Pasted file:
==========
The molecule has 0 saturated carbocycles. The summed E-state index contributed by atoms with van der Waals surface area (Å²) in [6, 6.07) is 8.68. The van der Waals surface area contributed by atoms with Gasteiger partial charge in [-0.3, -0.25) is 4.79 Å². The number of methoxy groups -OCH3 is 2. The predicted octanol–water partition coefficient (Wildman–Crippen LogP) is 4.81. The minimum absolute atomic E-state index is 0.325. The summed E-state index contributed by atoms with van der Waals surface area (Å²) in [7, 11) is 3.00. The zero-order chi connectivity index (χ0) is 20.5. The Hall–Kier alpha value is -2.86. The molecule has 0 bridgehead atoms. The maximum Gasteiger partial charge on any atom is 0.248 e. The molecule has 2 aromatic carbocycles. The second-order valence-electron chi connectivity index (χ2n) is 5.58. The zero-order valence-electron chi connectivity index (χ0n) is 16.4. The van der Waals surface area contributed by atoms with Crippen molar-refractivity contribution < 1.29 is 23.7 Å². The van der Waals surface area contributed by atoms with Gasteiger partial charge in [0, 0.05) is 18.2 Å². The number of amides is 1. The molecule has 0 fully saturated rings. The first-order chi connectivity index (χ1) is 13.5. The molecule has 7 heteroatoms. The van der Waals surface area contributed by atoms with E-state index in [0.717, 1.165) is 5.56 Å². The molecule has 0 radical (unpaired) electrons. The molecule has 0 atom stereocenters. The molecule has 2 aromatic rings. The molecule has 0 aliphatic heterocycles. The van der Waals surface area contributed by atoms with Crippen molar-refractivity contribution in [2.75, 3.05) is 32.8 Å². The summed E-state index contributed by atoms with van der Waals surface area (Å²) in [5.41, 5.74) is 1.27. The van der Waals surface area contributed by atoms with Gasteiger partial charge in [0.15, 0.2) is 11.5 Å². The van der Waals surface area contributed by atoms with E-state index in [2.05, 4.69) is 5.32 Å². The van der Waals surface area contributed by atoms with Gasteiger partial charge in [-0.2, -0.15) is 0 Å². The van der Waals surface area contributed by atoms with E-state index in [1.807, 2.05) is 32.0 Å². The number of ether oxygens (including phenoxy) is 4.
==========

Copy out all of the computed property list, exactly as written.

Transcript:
The molecule has 0 saturated carbocycles. The summed E-state index contributed by atoms with van der Waals surface area (Å²) in [6, 6.07) is 8.68. The van der Waals surface area contributed by atoms with Gasteiger partial charge in [-0.3, -0.25) is 4.79 Å². The number of methoxy groups -OCH3 is 2. The predicted octanol–water partition coefficient (Wildman–Crippen LogP) is 4.81. The minimum absolute atomic E-state index is 0.325. The summed E-state index contributed by atoms with van der Waals surface area (Å²) in [7, 11) is 3.00. The zero-order chi connectivity index (χ0) is 20.5. The Hall–Kier alpha value is -2.86. The molecule has 0 bridgehead atoms. The maximum Gasteiger partial charge on any atom is 0.248 e. The molecule has 2 aromatic carbocycles. The second-order valence-electron chi connectivity index (χ2n) is 5.58. The zero-order valence-electron chi connectivity index (χ0n) is 16.4. The van der Waals surface area contributed by atoms with Crippen molar-refractivity contribution < 1.29 is 23.7 Å². The van der Waals surface area contributed by atoms with Gasteiger partial charge in [0, 0.05) is 18.2 Å². The number of amides is 1. The molecule has 0 fully saturated rings. The first-order chi connectivity index (χ1) is 13.5. The molecule has 7 heteroatoms. The van der Waals surface area contributed by atoms with E-state index in [0.717, 1.165) is 5.56 Å². The molecule has 0 radical (unpaired) electrons. The molecule has 0 atom stereocenters. The molecule has 2 aromatic rings. The molecule has 0 aliphatic heterocycles. The van der Waals surface area contributed by atoms with Crippen molar-refractivity contribution in [2.75, 3.05) is 32.8 Å². The summed E-state index contributed by atoms with van der Waals surface area (Å²) in [5.41, 5.74) is 1.27. The van der Waals surface area contributed by atoms with Gasteiger partial charge in [0.15, 0.2) is 11.5 Å². The van der Waals surface area contributed by atoms with E-state index in [2.05, 4.69) is 5.32 Å². The van der Waals surface area contributed by atoms with Gasteiger partial charge in [-0.2, -0.15) is 0 Å². The van der Waals surface area contributed by atoms with E-state index in [1.807, 2.05) is 32.0 Å². The number of ether oxygens (including phenoxy) is 4.